The Long Way to a Small Angry Planet by Becky Chambers
The best audiobook was Becky Chambers’ The Long Way to a Small Angry Planet. The first in the Wayfarers series—a motley crew travelling the universe and tunneling wormholes, having adventures and cultural conversations/understanding as all the chaos bonds them closer together—this space opera is great company for your own travels. If you like the family-is-the-one-you-make-in-the-reaches-of-space vibe of Joss Whedon’s Firefly, you’ll like this feel-good sci-fi winner.

Professor Sarah Zimmer
Invisible Cities by Italo Calvino
Well, I hate to say it, but this year I spent more time with “how to” manuals, “This Old House” magazine, and weird academic papers on the ever-changing context of the photo….which I found very interesting, but I doubt the majority will. While I didn’t delve into a lengthy novel, I did keep several short stories by my side. This was one was my favorites.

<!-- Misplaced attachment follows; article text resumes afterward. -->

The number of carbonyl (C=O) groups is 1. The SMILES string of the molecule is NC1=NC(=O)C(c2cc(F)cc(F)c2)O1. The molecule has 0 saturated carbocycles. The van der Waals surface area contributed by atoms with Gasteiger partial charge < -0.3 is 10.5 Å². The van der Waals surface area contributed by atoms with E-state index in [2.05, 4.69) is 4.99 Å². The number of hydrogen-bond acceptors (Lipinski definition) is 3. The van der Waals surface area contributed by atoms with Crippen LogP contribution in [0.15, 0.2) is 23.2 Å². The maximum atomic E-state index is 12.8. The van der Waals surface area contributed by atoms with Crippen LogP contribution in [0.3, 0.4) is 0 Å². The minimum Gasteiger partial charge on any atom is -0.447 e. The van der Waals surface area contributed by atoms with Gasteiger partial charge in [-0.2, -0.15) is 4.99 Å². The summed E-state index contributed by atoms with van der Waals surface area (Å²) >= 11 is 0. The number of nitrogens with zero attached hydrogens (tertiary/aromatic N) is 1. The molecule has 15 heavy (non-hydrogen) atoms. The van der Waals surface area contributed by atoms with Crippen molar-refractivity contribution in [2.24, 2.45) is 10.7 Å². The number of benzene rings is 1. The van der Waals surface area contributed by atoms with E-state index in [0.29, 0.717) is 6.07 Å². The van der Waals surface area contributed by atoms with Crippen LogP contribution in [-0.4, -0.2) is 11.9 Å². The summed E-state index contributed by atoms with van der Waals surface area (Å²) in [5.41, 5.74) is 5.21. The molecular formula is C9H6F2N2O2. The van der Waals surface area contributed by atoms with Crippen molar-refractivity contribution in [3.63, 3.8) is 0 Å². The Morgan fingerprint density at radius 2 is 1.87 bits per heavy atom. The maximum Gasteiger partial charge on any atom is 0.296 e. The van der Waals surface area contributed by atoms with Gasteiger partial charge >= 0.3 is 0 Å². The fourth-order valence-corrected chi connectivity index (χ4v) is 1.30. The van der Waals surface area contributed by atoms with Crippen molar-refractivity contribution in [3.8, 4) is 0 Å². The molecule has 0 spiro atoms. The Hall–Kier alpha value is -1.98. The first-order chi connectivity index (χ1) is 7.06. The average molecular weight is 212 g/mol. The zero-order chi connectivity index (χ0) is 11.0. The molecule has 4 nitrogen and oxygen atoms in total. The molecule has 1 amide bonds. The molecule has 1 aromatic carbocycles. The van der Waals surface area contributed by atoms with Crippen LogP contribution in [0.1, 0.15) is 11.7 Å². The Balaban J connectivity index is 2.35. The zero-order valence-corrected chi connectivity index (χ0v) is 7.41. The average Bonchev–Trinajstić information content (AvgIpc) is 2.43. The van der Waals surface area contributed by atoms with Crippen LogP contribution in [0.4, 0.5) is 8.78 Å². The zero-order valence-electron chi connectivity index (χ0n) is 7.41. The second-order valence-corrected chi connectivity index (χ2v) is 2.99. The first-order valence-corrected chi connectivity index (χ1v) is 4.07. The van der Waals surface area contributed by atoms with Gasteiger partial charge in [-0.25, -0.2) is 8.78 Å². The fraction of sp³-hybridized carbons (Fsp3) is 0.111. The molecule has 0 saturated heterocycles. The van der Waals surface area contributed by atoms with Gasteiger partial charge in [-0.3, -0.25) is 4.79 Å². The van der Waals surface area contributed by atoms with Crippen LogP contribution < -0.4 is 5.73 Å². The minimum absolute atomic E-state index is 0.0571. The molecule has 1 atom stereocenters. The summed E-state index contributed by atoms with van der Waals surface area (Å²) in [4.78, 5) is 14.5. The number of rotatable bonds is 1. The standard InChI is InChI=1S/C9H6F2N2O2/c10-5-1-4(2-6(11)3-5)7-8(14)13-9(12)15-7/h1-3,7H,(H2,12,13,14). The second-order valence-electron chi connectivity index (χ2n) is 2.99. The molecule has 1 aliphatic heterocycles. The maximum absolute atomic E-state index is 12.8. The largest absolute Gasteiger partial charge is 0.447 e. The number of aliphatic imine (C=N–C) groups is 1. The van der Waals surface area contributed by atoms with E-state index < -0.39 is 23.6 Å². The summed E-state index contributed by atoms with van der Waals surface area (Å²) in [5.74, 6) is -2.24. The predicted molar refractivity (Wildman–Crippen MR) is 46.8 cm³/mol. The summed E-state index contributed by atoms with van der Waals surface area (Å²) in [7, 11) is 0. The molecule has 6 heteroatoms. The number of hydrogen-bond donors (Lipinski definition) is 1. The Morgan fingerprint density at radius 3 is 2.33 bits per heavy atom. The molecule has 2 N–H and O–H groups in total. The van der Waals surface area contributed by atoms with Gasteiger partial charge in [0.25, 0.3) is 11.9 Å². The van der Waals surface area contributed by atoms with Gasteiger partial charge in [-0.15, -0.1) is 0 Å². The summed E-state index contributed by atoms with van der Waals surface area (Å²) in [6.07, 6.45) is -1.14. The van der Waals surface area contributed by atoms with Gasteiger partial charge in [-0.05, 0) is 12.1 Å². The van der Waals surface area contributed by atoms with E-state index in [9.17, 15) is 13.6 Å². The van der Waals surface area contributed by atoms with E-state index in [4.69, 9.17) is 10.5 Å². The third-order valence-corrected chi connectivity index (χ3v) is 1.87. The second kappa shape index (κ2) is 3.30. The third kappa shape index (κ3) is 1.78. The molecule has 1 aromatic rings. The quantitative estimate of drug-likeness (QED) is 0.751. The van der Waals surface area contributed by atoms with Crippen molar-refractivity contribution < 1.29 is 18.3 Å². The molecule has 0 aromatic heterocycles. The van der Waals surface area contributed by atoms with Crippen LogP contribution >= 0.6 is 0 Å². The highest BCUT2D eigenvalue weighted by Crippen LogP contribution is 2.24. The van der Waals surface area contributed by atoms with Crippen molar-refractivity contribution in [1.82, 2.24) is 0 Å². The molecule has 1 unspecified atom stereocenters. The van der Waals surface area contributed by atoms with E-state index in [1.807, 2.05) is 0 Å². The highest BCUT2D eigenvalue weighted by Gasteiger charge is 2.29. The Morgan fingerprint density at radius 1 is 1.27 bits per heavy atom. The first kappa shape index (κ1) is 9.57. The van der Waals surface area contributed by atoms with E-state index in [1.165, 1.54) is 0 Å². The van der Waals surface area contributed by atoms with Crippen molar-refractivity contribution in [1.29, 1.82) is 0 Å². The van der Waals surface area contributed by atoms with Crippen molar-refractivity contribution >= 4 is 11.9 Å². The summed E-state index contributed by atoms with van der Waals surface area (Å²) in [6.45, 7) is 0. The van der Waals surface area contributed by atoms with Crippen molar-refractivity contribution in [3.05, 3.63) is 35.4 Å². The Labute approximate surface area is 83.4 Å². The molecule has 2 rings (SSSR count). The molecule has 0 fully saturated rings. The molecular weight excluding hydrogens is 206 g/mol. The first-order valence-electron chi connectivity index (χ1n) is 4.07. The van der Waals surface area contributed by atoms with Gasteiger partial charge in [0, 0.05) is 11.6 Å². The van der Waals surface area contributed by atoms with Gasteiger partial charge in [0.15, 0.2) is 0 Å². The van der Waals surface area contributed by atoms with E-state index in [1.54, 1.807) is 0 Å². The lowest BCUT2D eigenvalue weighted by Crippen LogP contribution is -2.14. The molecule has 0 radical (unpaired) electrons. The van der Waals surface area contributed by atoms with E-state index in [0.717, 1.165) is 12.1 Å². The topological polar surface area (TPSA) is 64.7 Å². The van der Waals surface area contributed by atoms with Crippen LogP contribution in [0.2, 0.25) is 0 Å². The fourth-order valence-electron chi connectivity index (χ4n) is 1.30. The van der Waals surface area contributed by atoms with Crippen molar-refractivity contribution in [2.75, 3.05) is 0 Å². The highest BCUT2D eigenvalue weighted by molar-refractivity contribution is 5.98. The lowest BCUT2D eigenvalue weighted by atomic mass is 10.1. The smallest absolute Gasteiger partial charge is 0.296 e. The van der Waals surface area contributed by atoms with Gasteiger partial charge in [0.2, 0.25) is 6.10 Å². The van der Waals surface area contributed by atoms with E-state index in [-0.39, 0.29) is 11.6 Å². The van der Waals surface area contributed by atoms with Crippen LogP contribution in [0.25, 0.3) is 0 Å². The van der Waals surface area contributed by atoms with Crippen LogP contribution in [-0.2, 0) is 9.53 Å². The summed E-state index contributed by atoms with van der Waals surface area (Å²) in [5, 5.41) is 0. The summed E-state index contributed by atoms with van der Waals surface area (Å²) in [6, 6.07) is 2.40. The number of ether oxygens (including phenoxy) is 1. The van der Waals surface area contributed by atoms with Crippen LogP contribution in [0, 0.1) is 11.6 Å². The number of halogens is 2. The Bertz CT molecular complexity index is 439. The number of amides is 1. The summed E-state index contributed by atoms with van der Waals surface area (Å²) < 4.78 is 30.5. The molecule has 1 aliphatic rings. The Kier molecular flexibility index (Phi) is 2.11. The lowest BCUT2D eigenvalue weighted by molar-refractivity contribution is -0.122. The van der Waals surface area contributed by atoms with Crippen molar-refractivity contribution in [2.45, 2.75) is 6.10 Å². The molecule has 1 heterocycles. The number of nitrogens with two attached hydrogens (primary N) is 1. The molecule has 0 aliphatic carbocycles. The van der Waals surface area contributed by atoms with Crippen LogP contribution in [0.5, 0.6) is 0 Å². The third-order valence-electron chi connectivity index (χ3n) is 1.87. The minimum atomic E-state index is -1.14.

Invisible Cities by Italo Calvino is divided into journal-like entries on cities visited by Marco Polo. Just imagine traveling through a series of MC Escher drawings. The larger context of the book is that he is sharing the stories with the great Kublai Khan, so imagine some rather “big fish” scenarios occurring. Still, with all of the absurd, surreal landscapes that Calvino throws at the reader, there remains an element of relatability — a city that you have visited or a journey that you have taken that seems all too familiar.

Professor Justin Bock
Flash Boys by Michael Lewis
I read Flash Boys, a book by Michael Lewis about the invasion of high frequency trading on investing. The book explores the effects this new mode of high tech trading had on Wall Street and one group’s efforts to level the playing field.

Professor Deb Blaz

Eligible by Curtis Sittenfeld

Eligible by Curtis Sittenfeld

Eligible by Curtis Sittenfeld